By June 3, the Union Army had reached Harrisonburg, Virginia. Imboden had concentrated his forces at Mount Crawford, Virginia on the south bank of the North River, blocking Imboden's direct path to Staunton upon the Valley Turnpike. Imboden, a Valley native from Augusta County, Virginia, established his headquarters at the Grattan House where his force grew when the reinforcements began to arrive from Southwest Virginia. On the morning of June 4, Hunter sent a diversionary force toward Mount Crawford while his main army headed east to Port Republic, Virginia where he camped for the night.
General Jones had arrived at the Grattan House and assumed command of the hastily assembled Confederate Army of the Valley District. When Confederate scouts reported Hunter's flank march, Imboden suggested that they move to Mowry's Hill in eastern August to confront Hunter. According to Imboden, Jones agreed to march his infantry and dismounted cavalry to Mowry's Hill in Eastern Augusta where they would confront Hunter on June 5. Jones ordered Imboden to lead all of the mounted troops toward Mount Meridian, a few miles south of Port Republic on the Staunton or East Road. Jones added that Imboden was to delay Hunter's advance but instructed Imboden to avoid any serious confrontation when the Federals approached the next morning.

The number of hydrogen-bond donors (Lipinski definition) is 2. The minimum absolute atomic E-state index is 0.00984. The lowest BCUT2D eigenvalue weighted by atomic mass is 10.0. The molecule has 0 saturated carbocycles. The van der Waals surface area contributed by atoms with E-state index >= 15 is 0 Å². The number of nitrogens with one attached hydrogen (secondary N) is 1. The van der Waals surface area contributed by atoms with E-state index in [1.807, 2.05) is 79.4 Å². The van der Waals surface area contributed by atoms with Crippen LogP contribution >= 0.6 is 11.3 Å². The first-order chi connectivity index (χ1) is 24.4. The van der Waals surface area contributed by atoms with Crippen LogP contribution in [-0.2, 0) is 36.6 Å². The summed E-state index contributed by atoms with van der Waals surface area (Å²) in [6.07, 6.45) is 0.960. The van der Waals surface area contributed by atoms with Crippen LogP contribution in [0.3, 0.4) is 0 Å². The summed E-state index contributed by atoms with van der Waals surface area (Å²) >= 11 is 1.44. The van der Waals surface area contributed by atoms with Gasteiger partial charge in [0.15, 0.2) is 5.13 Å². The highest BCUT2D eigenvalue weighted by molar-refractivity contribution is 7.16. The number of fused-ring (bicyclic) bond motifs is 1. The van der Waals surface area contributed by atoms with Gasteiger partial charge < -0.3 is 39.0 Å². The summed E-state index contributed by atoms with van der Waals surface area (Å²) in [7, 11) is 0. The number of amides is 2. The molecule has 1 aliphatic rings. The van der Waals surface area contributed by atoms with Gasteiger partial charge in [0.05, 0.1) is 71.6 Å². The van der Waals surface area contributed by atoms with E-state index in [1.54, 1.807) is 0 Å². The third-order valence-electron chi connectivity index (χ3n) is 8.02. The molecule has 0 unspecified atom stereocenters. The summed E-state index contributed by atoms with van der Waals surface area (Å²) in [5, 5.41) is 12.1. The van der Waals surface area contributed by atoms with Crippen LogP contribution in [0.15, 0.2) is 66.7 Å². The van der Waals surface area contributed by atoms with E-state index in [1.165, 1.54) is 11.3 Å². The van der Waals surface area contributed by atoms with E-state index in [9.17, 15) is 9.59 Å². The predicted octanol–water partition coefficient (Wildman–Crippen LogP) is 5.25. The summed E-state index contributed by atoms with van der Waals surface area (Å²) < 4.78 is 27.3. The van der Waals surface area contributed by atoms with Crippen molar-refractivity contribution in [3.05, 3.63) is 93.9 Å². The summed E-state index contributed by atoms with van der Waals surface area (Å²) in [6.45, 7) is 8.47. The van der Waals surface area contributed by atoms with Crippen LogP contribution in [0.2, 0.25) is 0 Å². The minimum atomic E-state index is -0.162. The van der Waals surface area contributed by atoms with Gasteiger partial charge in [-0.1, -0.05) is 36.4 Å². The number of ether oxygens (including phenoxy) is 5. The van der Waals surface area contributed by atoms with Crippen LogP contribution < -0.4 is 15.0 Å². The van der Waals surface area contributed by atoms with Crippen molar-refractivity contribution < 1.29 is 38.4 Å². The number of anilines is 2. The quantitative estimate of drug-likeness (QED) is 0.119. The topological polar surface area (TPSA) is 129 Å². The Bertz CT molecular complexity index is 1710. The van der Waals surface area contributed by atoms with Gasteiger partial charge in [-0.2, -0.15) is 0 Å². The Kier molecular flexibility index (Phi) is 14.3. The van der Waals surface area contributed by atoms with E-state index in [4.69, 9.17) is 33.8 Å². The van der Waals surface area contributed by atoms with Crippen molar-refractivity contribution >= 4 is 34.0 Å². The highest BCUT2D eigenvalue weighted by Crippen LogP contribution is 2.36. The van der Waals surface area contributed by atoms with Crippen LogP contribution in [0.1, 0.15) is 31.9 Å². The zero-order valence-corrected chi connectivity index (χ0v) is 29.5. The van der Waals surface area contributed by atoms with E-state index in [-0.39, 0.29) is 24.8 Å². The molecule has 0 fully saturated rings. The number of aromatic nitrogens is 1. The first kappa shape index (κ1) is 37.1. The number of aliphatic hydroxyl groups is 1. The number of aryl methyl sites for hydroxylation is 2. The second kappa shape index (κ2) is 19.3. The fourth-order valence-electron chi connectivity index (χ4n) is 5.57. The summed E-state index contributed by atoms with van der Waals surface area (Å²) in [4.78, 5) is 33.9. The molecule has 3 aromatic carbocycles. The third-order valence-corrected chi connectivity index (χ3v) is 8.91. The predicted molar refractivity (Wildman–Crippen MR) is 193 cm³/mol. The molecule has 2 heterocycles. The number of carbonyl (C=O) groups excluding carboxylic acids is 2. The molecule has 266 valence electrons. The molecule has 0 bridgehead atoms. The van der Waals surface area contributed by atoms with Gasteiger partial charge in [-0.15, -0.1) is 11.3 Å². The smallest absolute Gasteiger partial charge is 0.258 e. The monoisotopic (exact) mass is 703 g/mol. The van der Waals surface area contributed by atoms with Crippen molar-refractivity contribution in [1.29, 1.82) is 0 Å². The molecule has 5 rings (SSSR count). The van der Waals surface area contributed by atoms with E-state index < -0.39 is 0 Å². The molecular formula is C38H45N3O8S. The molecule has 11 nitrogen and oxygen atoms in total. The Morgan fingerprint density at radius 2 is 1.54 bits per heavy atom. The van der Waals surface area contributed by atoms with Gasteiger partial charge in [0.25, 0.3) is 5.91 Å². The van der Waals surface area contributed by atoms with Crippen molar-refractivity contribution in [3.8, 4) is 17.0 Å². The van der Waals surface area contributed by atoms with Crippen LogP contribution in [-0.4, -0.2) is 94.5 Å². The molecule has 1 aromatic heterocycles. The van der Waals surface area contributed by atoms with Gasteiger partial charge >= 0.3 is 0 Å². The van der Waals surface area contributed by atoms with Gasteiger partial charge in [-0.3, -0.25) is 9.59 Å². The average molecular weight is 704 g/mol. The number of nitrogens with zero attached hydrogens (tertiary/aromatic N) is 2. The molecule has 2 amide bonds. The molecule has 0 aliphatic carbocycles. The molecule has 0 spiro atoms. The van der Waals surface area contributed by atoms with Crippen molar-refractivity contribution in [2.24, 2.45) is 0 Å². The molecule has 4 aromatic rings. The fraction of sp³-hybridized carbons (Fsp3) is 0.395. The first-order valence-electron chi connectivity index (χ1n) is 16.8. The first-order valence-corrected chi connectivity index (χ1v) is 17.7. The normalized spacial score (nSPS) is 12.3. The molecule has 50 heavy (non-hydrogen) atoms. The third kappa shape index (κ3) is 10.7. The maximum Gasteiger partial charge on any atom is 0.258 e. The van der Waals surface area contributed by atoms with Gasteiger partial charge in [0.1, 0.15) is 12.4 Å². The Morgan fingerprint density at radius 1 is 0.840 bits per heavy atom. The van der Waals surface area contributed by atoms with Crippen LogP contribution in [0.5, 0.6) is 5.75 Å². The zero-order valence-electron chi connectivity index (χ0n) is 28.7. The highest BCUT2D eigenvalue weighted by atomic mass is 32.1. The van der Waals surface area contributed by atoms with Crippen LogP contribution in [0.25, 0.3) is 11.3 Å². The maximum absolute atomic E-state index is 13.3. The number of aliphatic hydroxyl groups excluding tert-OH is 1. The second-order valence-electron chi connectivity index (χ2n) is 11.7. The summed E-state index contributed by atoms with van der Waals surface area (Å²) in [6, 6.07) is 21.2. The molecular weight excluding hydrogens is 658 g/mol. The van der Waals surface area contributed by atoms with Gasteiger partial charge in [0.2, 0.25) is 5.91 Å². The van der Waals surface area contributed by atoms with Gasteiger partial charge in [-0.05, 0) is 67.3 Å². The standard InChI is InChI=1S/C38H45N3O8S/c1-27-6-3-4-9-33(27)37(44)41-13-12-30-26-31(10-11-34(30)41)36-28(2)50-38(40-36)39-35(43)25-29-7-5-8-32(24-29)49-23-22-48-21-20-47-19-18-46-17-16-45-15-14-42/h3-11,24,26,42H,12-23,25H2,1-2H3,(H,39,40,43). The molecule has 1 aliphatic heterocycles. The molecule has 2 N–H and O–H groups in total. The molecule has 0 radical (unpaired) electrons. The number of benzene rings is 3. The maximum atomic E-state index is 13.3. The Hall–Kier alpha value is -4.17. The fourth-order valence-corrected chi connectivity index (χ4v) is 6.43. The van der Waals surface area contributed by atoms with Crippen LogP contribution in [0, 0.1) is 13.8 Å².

After spending a rainy night encamped on the southern outskirts of Port Republic, Hunter's army marched southward on the Staunton Road toward Mount Meridian through the morning mist. Maj. Gen. Julius Stahel's cavalry led the advance, driving back Imboden's outposts. When Stahel's advance regiment reached Mount Meridian, Imboden successfully counterattacked with the 18th Virginia Cavalry. Stahel fed reinforcements into the fight and quickly overwhelmed the Virginians. Imboden barely escaped capture and only the timely charge from balance of his brigade, which included local reserves, saved the 18th Virginia from disaster. The Confederates then fell back slowly toward the village of Piedmont. Imboden expected to join forces with General Jones at Mowry's Hill but was surprised to find him at Piedmont. Jones and Imboden debated the situation, but in the end Jones rank won the argument.